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Clin Oral Implants Res. 2009 Jul;20(7):645-59. doi: 10.1111/j.1600-0501.2009.01725.x.

Immediate restoration/loading of immediately placed single implants: is it an effective bimodal approach?

Author information

  • 1Oral Implantology Research Group, Sir John Walsh Research Institute, School of Dentistry, University of Otago, Dunedin, New Zealand.

Abstract

OBJECTIVE:

To compare systematically the survival and radiographic marginal bone level changes of two immediate implant protocols in the aesthetic region; immediate single implant restoration/loading in extraction sockets (the bimodal approach) compared with the same in healed sites.

MATERIAL AND METHODS:

A literature search of electronic databases, Cochrane Oral Health Group's Trials Register, National Research Register, conference proceedings and abstracts was performed without language restriction up to 1 August 2008. Hand searching included several dental journals and authors were contacted for missing information. Controlled trials that compared immediate restoration/loading of single implants placed in extraction sites with those placed in healed sites were selected. The meta-analysis was prepared according to the guidelines of the Quality of Reporting of Meta-analyses statement. The data were analysed using RevMan version 5.0 software. A fixed effects model was chosen with standardized mean differences for continuous data, and risk ratios for dichotomous data with 95% confidence intervals.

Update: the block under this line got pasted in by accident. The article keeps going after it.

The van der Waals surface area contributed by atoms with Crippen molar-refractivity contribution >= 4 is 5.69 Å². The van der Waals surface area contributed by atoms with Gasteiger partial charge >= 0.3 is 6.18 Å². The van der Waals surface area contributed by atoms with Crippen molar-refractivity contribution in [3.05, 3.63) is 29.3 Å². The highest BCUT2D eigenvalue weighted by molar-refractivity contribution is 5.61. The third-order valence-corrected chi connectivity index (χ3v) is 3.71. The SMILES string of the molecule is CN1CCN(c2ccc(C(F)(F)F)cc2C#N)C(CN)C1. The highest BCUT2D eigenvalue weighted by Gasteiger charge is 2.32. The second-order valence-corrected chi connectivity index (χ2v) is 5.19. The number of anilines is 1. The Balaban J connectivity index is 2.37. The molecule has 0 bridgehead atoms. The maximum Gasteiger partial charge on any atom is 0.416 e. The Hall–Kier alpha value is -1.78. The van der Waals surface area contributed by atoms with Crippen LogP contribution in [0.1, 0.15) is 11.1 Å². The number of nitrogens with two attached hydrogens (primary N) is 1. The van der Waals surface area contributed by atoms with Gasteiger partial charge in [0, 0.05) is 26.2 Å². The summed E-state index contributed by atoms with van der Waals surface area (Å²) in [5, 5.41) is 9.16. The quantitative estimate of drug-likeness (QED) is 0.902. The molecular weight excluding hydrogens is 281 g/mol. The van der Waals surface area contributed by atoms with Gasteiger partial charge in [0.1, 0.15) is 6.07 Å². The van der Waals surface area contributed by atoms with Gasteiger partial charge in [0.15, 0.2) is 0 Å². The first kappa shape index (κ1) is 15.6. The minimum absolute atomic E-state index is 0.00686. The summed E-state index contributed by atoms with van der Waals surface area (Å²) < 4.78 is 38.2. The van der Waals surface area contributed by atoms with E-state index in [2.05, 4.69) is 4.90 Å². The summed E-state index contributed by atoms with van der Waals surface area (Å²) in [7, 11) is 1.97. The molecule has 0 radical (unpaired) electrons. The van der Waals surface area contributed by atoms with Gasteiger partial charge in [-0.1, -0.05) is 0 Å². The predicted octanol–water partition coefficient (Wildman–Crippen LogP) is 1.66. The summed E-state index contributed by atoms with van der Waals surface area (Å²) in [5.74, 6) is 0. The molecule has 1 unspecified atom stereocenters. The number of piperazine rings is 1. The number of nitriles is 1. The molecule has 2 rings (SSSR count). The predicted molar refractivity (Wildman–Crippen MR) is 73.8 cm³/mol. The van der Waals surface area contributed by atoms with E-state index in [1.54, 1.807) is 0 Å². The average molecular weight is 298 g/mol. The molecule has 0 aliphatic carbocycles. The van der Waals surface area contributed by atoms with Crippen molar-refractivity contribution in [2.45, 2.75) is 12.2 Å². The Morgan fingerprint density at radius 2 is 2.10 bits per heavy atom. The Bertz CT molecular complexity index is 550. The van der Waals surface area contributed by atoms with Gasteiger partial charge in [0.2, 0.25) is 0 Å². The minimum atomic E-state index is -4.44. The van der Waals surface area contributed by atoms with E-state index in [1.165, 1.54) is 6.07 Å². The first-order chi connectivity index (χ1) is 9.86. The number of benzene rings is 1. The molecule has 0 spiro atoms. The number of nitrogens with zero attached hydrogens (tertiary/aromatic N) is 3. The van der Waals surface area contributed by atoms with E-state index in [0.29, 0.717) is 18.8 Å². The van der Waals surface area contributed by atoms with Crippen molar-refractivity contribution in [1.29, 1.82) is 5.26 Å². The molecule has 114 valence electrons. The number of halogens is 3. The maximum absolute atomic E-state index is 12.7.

RESULTS:

Ten studies with 629 implants were included. Immediate single implant restoration/loading in extraction sockets in the aesthetic zone was associated with significantly higher risk of implant failure (risk ratio of 3.62, 95% confidence interval 1.15-11.45, P=0.03). However, the bimodal approach showed favourable marginal bone changes after 1 year.

CONCLUSION:

The review and meta-analysis supported the potential advantages offered by this bimodal approach, but indicated a higher risk when compared with immediate restoration/loading in healed ridges. Further long-term, well-conducted, randomized-controlled studies are needed to confirm the validity of this treatment option.

PMID:
19515058
[PubMed - indexed for MEDLINE]
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